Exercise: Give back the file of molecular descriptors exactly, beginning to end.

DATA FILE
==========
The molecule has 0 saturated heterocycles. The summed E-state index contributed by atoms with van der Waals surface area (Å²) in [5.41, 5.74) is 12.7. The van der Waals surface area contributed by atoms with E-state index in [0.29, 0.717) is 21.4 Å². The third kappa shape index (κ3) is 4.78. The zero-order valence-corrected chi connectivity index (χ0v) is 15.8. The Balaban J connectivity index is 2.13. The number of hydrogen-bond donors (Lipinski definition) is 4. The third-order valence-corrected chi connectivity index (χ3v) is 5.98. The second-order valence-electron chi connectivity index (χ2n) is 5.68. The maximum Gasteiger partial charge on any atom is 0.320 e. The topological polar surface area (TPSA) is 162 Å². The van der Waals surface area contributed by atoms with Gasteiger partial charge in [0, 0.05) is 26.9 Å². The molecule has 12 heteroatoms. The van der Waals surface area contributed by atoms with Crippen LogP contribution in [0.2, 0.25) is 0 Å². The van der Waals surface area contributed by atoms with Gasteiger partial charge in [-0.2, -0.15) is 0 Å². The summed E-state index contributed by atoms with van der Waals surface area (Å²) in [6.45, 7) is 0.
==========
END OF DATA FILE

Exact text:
The molecule has 0 saturated heterocycles. The summed E-state index contributed by atoms with van der Waals surface area (Å²) in [5.41, 5.74) is 12.7. The van der Waals surface area contributed by atoms with E-state index in [0.29, 0.717) is 21.4 Å². The third kappa shape index (κ3) is 4.78. The zero-order valence-corrected chi connectivity index (χ0v) is 15.8. The Balaban J connectivity index is 2.13. The number of hydrogen-bond donors (Lipinski definition) is 4. The third-order valence-corrected chi connectivity index (χ3v) is 5.98. The second-order valence-electron chi connectivity index (χ2n) is 5.68. The maximum Gasteiger partial charge on any atom is 0.320 e. The topological polar surface area (TPSA) is 162 Å². The van der Waals surface area contributed by atoms with Gasteiger partial charge in [0, 0.05) is 26.9 Å². The molecule has 12 heteroatoms. The van der Waals surface area contributed by atoms with Crippen LogP contribution in [0.2, 0.25) is 0 Å². The van der Waals surface area contributed by atoms with Gasteiger partial charge in [-0.2, -0.15) is 0 Å². The summed E-state index contributed by atoms with van der Waals surface area (Å²) in [6.45, 7) is 0.